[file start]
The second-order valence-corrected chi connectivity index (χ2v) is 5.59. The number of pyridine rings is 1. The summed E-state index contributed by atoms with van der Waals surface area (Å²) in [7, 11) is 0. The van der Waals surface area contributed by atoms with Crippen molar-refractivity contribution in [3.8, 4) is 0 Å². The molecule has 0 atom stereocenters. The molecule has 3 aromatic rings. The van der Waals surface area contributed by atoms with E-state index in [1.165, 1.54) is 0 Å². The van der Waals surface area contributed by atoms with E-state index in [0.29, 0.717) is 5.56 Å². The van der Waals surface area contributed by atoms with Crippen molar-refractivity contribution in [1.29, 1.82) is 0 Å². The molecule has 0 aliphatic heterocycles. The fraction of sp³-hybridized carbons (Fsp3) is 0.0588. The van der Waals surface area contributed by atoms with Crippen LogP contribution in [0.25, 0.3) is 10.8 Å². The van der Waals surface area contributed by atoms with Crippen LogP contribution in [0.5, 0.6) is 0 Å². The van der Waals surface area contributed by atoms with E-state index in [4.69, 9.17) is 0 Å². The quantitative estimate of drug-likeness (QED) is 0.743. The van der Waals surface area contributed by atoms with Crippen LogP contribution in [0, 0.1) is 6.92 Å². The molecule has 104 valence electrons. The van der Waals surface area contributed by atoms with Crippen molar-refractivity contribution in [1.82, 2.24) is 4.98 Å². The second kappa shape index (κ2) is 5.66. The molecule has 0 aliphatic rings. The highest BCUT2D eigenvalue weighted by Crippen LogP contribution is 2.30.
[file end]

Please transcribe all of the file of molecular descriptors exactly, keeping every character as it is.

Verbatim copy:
The second-order valence-corrected chi connectivity index (χ2v) is 5.59. The number of pyridine rings is 1. The summed E-state index contributed by atoms with van der Waals surface area (Å²) in [7, 11) is 0. The van der Waals surface area contributed by atoms with Crippen molar-refractivity contribution in [3.8, 4) is 0 Å². The molecule has 0 atom stereocenters. The molecule has 3 aromatic rings. The van der Waals surface area contributed by atoms with E-state index in [1.165, 1.54) is 0 Å². The van der Waals surface area contributed by atoms with E-state index in [0.29, 0.717) is 5.56 Å². The van der Waals surface area contributed by atoms with Crippen molar-refractivity contribution in [1.29, 1.82) is 0 Å². The molecule has 0 aliphatic heterocycles. The fraction of sp³-hybridized carbons (Fsp3) is 0.0588. The van der Waals surface area contributed by atoms with Crippen LogP contribution in [0.25, 0.3) is 10.8 Å². The van der Waals surface area contributed by atoms with Crippen LogP contribution in [0.5, 0.6) is 0 Å². The van der Waals surface area contributed by atoms with E-state index in [4.69, 9.17) is 0 Å². The quantitative estimate of drug-likeness (QED) is 0.743. The van der Waals surface area contributed by atoms with Crippen LogP contribution in [0, 0.1) is 6.92 Å². The molecule has 104 valence electrons. The van der Waals surface area contributed by atoms with Crippen molar-refractivity contribution in [1.82, 2.24) is 4.98 Å². The second kappa shape index (κ2) is 5.66. The molecule has 0 aliphatic rings. The highest BCUT2D eigenvalue weighted by Crippen LogP contribution is 2.30.